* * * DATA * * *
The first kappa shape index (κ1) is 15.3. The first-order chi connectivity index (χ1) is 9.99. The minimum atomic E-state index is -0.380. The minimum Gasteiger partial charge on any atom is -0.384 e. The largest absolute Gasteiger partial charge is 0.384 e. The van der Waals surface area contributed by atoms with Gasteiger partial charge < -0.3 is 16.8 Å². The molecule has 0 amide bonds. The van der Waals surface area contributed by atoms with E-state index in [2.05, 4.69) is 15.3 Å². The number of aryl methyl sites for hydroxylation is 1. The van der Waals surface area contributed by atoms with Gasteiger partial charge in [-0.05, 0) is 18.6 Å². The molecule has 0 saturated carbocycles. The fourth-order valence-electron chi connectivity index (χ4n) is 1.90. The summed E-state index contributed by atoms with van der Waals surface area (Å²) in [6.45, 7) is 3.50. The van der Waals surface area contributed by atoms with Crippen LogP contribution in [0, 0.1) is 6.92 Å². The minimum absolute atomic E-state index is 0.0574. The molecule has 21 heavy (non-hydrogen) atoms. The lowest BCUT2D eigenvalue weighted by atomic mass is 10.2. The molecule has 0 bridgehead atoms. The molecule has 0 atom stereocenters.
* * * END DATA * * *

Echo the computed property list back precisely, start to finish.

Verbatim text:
The first kappa shape index (κ1) is 15.3. The first-order chi connectivity index (χ1) is 9.99. The minimum atomic E-state index is -0.380. The minimum Gasteiger partial charge on any atom is -0.384 e. The largest absolute Gasteiger partial charge is 0.384 e. The van der Waals surface area contributed by atoms with Gasteiger partial charge < -0.3 is 16.8 Å². The molecule has 0 amide bonds. The van der Waals surface area contributed by atoms with E-state index in [2.05, 4.69) is 15.3 Å². The number of aryl methyl sites for hydroxylation is 1. The van der Waals surface area contributed by atoms with Gasteiger partial charge in [-0.05, 0) is 18.6 Å². The molecule has 0 saturated carbocycles. The fourth-order valence-electron chi connectivity index (χ4n) is 1.90. The summed E-state index contributed by atoms with van der Waals surface area (Å²) in [6.45, 7) is 3.50. The van der Waals surface area contributed by atoms with Crippen LogP contribution in [0, 0.1) is 6.92 Å². The minimum absolute atomic E-state index is 0.0574. The molecule has 21 heavy (non-hydrogen) atoms. The lowest BCUT2D eigenvalue weighted by atomic mass is 10.2. The molecule has 0 bridgehead atoms. The molecule has 0 atom stereocenters.